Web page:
Saturday, November 9, 2019

Anthropogenic heat includes a range of obvious factors that have not been measured:If there is a climate emergency we should start by seizing and demolishing the waterfront properties in Warringah, Manly , Sydney Harbour and plant trees instead

by Ganesh Sahathevan

Here is a definition for anthropogenic heat  and an explanation of why these obvious factors are seldom if ever mentioned:

Anthropogenic heat includes man-made heat sourced from heat radiation from electricity input to buildings, and from vehicles and people. Estimates of anthropogenic heat discharge can be calculated by totalling the energy consumptions from the power grid network and from Geographic Information System (GIS) spatial data. Due to the unavailability of such data, anthropogenic heat discharge maps are not always used in urban heat island studies.

The definition is provided by Janet Nicol and others with reference to Hong Kong but the same probably applies to Australia.  Nicol has done extensive work on urban heat islands in South East Asia where citizens experienced warming long before Australia's "intelligensia" decided that peppering their speech with the phrases "climate change", global warming" and "climate emergency" somehow made them sound intelligent.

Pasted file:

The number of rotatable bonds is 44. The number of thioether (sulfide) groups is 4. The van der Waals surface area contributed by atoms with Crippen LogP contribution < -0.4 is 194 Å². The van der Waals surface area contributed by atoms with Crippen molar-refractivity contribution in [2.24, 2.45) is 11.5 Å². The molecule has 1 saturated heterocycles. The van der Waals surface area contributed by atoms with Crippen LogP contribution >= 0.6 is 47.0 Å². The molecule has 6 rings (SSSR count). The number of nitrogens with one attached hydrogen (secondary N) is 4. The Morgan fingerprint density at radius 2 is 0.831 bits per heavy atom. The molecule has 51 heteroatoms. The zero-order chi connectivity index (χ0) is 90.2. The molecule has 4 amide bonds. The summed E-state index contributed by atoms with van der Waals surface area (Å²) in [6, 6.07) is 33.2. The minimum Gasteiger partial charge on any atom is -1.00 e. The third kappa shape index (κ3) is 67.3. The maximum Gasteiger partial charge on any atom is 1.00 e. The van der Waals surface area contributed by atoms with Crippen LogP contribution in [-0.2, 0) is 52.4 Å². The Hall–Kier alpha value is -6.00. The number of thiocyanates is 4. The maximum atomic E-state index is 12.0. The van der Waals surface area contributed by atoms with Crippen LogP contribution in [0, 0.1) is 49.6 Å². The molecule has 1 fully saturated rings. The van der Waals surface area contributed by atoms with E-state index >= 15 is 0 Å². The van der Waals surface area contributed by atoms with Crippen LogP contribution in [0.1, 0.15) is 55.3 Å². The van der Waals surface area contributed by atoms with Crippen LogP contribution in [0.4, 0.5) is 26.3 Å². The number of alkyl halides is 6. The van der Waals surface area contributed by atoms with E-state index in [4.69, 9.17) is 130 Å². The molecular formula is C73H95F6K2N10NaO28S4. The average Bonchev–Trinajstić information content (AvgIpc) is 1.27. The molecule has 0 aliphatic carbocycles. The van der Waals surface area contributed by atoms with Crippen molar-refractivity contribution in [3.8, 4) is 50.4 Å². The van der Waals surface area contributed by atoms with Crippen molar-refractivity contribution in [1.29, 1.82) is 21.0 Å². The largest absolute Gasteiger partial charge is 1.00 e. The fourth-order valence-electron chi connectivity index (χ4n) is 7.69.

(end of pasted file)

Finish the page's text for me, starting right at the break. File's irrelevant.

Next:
So, if we are going to cry "climate emergency" let us start by ceasing the waterfront properties in the Northern Beaches, Warringah, Many and the Sydney Harbour, demolish all of them, and plant fast growing trees in their place.

A climate change tax on the waterside mansions ,high rises of Manly, Northern Beaches, Wentworth and other seaside locations where rich people live. Rich must pay for causing urban heat islands 

by Ganesh Sahathevan


One The Waterfront, Wentworth Point NSW

Image result for manly wentworth  waterfront

Manly, NSW 2095

During the Wentworth by-election campaign and now in Manly in the charge of the "independents" Get Rid Of Tony Abbott campaign constituents have had plenty to say about the need for a carbon tax but said nothing about their direct contribution to the problem of higher temperatures in Sydney. The issue is quite simple; the rich in places like Wentowrth and Manly,and all along the Northern Beaches like to live in large concrete properties,,either in houses or high rise apartments. To do so they trees and clear the greenery such that cool ocean breezes blowing inland are warmed up in these urban heat islands.

Subsequently the further one lives from the waterfront, the less the cooling effect. This warming effect has been studied and documented with regards other regions; the impact of Singapore's urbanization on Johor Bahru is an example( see articles below). 

The policy prescription is then quite simple;those who live on the waterfronts ought to pay a penalty, which can go to subsidizing the costs inlanders suffer in higher cooling bills. We can start with the good people of Wentworth who are determined that Australians should suffer a carbon tax.